There was a knock on the door. I was taken aback when I saw a head in a huge Mughal era headgear leaning forward. “ADM Sahiba would like to meet you,” he announced hesitantly.
“Show her in, please,” I said not knowing what to expect…
She appeared at the door – sprightly, confident and every inch an officer but pleasant, cheery, polite and disarming.
“What a breath of fresh air,” I thought, “in this nondescript, dull and sleepy town still languishing in the last century!”
Bruno (my faithful four-legged friend usually not friendly to those entering the inner sanctum) greeted her as if he had played “fetch” with her in his previous life.
She had just taken over as the Additional District Magistrate and dropped by to make some polite inquiries; she had heard a South Indian guy was running the only English medium school in town. Of course, I was too happy to help her out with the few initial glitches she faced settling down in strange place – her Godrej wardrobe with a jammed lock was opened and she got bagful of sugar to see her through the month! (Those were the days of extreme sugar shortage, and I had a huge sack of sugar standing in the corner! A parent, who owned a sugar mill, had generously left it there.)
We kept meeting socially and officially, off and on, in the following months and I kept looking forward to these meetings and even managed to manipulate some. There was something that kept pulling me towards her and I loved every moment of her company. Our three digit landline had suddenly sprung to life and the old school peon became our courier boy. Love blossomed!
So sparks did not start flying at first sight but we fell into it slowly but irretrievably.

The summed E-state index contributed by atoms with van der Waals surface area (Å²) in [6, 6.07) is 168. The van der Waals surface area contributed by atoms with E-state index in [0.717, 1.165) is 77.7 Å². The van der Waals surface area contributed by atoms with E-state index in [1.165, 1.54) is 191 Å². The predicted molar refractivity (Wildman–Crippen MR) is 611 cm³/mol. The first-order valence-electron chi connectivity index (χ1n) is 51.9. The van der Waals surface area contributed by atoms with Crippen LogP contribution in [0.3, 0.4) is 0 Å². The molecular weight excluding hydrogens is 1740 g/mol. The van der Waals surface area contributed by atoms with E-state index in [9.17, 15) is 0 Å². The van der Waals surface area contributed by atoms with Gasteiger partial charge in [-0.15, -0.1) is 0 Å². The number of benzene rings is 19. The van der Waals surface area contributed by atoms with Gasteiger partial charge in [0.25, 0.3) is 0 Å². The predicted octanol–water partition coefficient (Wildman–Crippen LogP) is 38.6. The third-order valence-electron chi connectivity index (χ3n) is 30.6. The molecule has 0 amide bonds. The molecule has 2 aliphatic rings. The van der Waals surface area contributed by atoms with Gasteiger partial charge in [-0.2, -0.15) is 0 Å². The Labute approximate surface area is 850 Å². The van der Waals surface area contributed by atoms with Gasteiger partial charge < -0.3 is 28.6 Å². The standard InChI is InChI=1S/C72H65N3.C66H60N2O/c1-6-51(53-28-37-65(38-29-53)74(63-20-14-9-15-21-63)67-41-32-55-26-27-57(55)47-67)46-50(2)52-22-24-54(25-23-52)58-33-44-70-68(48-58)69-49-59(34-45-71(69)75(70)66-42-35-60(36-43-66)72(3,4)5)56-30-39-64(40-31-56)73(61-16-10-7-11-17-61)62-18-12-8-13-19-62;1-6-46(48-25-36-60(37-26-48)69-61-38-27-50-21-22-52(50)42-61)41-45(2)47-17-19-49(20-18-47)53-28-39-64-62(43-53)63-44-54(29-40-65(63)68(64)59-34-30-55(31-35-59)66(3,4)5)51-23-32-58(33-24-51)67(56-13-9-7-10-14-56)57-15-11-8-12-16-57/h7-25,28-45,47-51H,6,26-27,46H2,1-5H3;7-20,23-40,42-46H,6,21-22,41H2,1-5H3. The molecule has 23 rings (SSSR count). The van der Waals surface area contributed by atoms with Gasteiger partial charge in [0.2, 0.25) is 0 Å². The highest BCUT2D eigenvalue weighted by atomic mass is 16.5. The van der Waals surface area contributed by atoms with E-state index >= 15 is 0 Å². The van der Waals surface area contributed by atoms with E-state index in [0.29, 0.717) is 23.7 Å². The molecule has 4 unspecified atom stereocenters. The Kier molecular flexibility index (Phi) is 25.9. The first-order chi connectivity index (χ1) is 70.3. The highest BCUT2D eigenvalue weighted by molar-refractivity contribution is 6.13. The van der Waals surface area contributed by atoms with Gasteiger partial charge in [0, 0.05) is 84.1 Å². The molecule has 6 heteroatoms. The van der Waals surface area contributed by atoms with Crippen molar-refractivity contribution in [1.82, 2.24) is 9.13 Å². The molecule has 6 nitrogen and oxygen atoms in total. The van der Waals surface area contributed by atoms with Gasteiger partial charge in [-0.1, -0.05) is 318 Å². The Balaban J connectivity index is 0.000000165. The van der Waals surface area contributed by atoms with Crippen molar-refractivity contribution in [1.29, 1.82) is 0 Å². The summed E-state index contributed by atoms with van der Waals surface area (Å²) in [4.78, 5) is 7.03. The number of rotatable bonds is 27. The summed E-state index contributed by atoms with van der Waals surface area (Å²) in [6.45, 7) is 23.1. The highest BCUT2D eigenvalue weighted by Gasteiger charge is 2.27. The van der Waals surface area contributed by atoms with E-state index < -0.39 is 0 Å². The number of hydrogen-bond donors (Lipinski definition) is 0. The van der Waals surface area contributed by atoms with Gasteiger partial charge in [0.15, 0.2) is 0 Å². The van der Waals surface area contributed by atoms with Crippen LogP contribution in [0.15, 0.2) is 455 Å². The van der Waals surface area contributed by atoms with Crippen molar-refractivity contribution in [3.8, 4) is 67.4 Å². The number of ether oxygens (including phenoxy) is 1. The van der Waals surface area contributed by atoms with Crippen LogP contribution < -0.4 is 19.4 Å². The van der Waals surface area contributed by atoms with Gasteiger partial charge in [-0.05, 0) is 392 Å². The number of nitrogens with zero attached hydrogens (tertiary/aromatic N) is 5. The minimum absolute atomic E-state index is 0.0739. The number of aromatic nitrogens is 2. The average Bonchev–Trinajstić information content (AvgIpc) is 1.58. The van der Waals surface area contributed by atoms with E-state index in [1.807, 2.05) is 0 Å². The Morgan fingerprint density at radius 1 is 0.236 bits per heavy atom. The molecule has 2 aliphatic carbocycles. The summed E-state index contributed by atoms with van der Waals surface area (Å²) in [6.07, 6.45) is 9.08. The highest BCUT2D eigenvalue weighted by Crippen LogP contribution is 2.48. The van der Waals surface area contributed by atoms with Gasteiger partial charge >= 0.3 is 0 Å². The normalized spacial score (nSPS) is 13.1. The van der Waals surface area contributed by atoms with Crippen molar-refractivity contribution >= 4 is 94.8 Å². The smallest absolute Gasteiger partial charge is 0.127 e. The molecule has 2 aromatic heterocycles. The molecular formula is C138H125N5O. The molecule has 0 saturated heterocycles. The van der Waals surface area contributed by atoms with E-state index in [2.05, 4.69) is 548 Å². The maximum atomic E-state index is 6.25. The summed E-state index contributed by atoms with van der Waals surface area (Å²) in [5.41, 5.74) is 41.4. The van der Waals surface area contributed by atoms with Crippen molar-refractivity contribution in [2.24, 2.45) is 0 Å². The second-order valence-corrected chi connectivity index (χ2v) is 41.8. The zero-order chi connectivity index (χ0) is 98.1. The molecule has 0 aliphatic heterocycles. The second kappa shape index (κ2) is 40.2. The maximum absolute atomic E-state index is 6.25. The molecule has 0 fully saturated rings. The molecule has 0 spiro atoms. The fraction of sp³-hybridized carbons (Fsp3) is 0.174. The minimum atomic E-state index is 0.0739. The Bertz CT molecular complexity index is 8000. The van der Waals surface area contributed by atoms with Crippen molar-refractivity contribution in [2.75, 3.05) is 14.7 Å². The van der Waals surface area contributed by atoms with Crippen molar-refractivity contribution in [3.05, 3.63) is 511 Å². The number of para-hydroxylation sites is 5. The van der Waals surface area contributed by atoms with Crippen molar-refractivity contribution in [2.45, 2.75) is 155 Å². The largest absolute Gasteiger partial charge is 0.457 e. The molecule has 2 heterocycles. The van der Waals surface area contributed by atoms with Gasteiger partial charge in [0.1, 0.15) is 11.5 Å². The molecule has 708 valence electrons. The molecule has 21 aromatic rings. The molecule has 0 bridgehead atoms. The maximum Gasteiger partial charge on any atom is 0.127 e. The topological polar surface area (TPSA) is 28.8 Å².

My parents would ALWAYS disagree about how they first met… And sneaky as i was i knew if I got them to tell me the story of how they met, I would be getting TWO stories, instead of ONE!
They’re left out some very vital bits to the story – the bit about how my dad used to ride a bullet back in the day and my mom could always hear him before he arrived because of the “budubudubudu” his bike used to make…And how my father admitted to wanting to go over speed breakers a bit fast to make mama hold on to him tighter, but he was a gentleman and decided against it. Then there’s the bit about how he impressed to his future mother in law, by buying her an umbrella from Nepal (to which he RODE TO ON HIS BIKE taking my mum’s younger sister and brother along – i guess ) and also showing off his culinary skills by making “egg drop curry” (curry where you crack the egg into and then it cooks in the gravy itself)
As my dad says, theirs was a long and eventful courtship – the kind that’s a slow flame that keeps people warm instead of the brilliant blast of fire that goes out in a flash.
CAN YOU SEE WHY IT WAS MY ALL TIME FAVORITE STORY? The dog knowing she was the ONE, the practical gifting of SUGAR by my father in a time of SUGAR famine (EDIBLE DIAMONDS!!!), the lasting impression my father’s DRESS SENSE left on my mom! I only hope that whenever I have to tell my story of the love of my life it will be as awesome as this (though, I doubt Potato chips and snacks can ever top that)